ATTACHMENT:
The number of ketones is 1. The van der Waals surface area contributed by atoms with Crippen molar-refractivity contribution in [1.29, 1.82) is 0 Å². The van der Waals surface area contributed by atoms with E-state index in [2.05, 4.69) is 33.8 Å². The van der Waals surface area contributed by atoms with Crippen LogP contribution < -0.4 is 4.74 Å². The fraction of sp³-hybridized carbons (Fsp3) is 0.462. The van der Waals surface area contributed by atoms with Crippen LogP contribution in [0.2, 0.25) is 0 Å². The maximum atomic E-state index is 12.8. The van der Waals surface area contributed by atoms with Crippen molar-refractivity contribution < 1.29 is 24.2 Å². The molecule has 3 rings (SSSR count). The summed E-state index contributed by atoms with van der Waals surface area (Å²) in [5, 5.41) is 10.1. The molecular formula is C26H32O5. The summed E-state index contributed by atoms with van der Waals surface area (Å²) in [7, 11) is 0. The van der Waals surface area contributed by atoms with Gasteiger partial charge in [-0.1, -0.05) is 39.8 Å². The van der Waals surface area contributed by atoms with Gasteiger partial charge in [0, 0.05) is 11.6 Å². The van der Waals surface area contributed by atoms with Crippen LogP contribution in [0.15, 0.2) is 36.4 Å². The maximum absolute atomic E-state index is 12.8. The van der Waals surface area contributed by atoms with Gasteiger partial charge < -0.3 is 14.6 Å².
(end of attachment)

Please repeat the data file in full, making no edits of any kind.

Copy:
The number of ketones is 1. The van der Waals surface area contributed by atoms with Crippen molar-refractivity contribution in [1.29, 1.82) is 0 Å². The van der Waals surface area contributed by atoms with E-state index in [2.05, 4.69) is 33.8 Å². The van der Waals surface area contributed by atoms with Crippen LogP contribution < -0.4 is 4.74 Å². The fraction of sp³-hybridized carbons (Fsp3) is 0.462. The van der Waals surface area contributed by atoms with Crippen LogP contribution in [0.2, 0.25) is 0 Å². The maximum atomic E-state index is 12.8. The van der Waals surface area contributed by atoms with Crippen molar-refractivity contribution < 1.29 is 24.2 Å². The molecule has 3 rings (SSSR count). The summed E-state index contributed by atoms with van der Waals surface area (Å²) in [5, 5.41) is 10.1. The molecular formula is C26H32O5. The summed E-state index contributed by atoms with van der Waals surface area (Å²) in [7, 11) is 0. The van der Waals surface area contributed by atoms with Gasteiger partial charge in [-0.1, -0.05) is 39.8 Å². The van der Waals surface area contributed by atoms with Gasteiger partial charge in [0, 0.05) is 11.6 Å². The van der Waals surface area contributed by atoms with Crippen LogP contribution in [0.15, 0.2) is 36.4 Å². The maximum absolute atomic E-state index is 12.8. The van der Waals surface area contributed by atoms with Gasteiger partial charge < -0.3 is 14.6 Å².